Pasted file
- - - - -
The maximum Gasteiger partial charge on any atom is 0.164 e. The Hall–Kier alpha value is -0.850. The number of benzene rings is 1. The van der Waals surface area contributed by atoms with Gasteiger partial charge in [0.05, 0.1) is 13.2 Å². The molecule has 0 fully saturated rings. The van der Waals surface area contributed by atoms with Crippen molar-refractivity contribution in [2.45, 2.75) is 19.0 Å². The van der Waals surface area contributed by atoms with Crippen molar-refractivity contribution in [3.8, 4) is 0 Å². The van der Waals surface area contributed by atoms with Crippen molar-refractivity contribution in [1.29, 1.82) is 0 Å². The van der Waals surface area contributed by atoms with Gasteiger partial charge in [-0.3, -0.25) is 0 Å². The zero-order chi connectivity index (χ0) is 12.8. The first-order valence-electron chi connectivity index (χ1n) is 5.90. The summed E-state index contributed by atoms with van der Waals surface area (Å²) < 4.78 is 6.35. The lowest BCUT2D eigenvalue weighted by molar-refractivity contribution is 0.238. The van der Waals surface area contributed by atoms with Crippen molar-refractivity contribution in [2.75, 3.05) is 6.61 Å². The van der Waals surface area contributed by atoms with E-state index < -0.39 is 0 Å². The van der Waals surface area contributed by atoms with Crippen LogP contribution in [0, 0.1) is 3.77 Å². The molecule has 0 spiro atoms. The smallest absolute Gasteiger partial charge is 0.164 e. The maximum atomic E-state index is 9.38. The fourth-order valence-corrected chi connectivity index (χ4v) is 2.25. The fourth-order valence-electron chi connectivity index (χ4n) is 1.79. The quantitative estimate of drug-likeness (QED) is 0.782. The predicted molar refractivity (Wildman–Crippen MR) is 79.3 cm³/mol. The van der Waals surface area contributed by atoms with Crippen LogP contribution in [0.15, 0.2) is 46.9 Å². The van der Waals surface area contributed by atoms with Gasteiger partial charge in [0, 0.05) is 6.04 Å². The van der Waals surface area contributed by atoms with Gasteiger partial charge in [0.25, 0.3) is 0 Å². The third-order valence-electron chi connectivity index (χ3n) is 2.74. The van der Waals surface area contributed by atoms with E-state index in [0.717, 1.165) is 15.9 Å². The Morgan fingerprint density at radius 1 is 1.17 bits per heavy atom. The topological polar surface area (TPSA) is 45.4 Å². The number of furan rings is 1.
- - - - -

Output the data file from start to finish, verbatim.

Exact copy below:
The maximum Gasteiger partial charge on any atom is 0.164 e. The Hall–Kier alpha value is -0.850. The number of benzene rings is 1. The van der Waals surface area contributed by atoms with Gasteiger partial charge in [0.05, 0.1) is 13.2 Å². The molecule has 0 fully saturated rings. The van der Waals surface area contributed by atoms with Crippen molar-refractivity contribution in [2.45, 2.75) is 19.0 Å². The van der Waals surface area contributed by atoms with Crippen molar-refractivity contribution in [3.8, 4) is 0 Å². The van der Waals surface area contributed by atoms with Crippen molar-refractivity contribution in [1.29, 1.82) is 0 Å². The van der Waals surface area contributed by atoms with Gasteiger partial charge in [-0.3, -0.25) is 0 Å². The zero-order chi connectivity index (χ0) is 12.8. The first-order valence-electron chi connectivity index (χ1n) is 5.90. The summed E-state index contributed by atoms with van der Waals surface area (Å²) < 4.78 is 6.35. The lowest BCUT2D eigenvalue weighted by molar-refractivity contribution is 0.238. The van der Waals surface area contributed by atoms with Crippen molar-refractivity contribution in [2.75, 3.05) is 6.61 Å². The van der Waals surface area contributed by atoms with E-state index < -0.39 is 0 Å². The van der Waals surface area contributed by atoms with Crippen LogP contribution in [0, 0.1) is 3.77 Å². The molecule has 0 spiro atoms. The smallest absolute Gasteiger partial charge is 0.164 e. The maximum atomic E-state index is 9.38. The fourth-order valence-corrected chi connectivity index (χ4v) is 2.25. The fourth-order valence-electron chi connectivity index (χ4n) is 1.79. The quantitative estimate of drug-likeness (QED) is 0.782. The predicted molar refractivity (Wildman–Crippen MR) is 79.3 cm³/mol. The van der Waals surface area contributed by atoms with Crippen LogP contribution in [0.15, 0.2) is 46.9 Å². The van der Waals surface area contributed by atoms with Gasteiger partial charge in [0, 0.05) is 6.04 Å². The van der Waals surface area contributed by atoms with Gasteiger partial charge in [0.25, 0.3) is 0 Å². The third-order valence-electron chi connectivity index (χ3n) is 2.74. The van der Waals surface area contributed by atoms with E-state index in [0.717, 1.165) is 15.9 Å². The Morgan fingerprint density at radius 1 is 1.17 bits per heavy atom. The topological polar surface area (TPSA) is 45.4 Å². The number of furan rings is 1.